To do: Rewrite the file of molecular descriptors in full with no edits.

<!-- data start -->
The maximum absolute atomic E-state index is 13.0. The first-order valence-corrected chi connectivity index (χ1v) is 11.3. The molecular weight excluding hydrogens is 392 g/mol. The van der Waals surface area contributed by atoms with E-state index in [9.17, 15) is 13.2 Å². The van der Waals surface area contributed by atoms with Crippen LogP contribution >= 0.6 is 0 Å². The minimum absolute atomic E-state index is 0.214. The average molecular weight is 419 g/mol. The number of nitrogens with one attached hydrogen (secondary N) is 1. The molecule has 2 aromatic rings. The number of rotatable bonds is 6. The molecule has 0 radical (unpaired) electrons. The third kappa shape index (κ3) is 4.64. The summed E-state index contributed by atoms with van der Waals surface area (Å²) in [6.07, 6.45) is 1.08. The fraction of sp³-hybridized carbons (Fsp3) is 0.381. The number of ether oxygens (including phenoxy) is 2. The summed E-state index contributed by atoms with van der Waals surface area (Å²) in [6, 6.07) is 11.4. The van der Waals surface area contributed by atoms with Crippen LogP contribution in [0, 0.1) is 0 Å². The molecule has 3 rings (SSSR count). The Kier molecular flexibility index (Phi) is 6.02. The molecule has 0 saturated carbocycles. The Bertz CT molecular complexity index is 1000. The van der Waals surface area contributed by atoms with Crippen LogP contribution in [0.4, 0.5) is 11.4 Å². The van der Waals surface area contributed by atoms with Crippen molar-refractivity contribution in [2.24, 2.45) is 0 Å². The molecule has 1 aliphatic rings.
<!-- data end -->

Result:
The maximum absolute atomic E-state index is 13.0. The first-order valence-corrected chi connectivity index (χ1v) is 11.3. The molecular weight excluding hydrogens is 392 g/mol. The van der Waals surface area contributed by atoms with E-state index in [9.17, 15) is 13.2 Å². The van der Waals surface area contributed by atoms with Crippen LogP contribution >= 0.6 is 0 Å². The minimum absolute atomic E-state index is 0.214. The average molecular weight is 419 g/mol. The number of nitrogens with one attached hydrogen (secondary N) is 1. The molecule has 2 aromatic rings. The number of rotatable bonds is 6. The molecule has 0 radical (unpaired) electrons. The third kappa shape index (κ3) is 4.64. The summed E-state index contributed by atoms with van der Waals surface area (Å²) in [6.07, 6.45) is 1.08. The fraction of sp³-hybridized carbons (Fsp3) is 0.381. The number of ether oxygens (including phenoxy) is 2. The summed E-state index contributed by atoms with van der Waals surface area (Å²) in [6, 6.07) is 11.4. The van der Waals surface area contributed by atoms with Crippen LogP contribution in [0, 0.1) is 0 Å². The molecule has 3 rings (SSSR count). The Kier molecular flexibility index (Phi) is 6.02. The molecule has 0 saturated carbocycles. The Bertz CT molecular complexity index is 1000. The van der Waals surface area contributed by atoms with Crippen LogP contribution in [0.4, 0.5) is 11.4 Å². The van der Waals surface area contributed by atoms with Crippen molar-refractivity contribution in [2.24, 2.45) is 0 Å². The molecule has 1 aliphatic rings.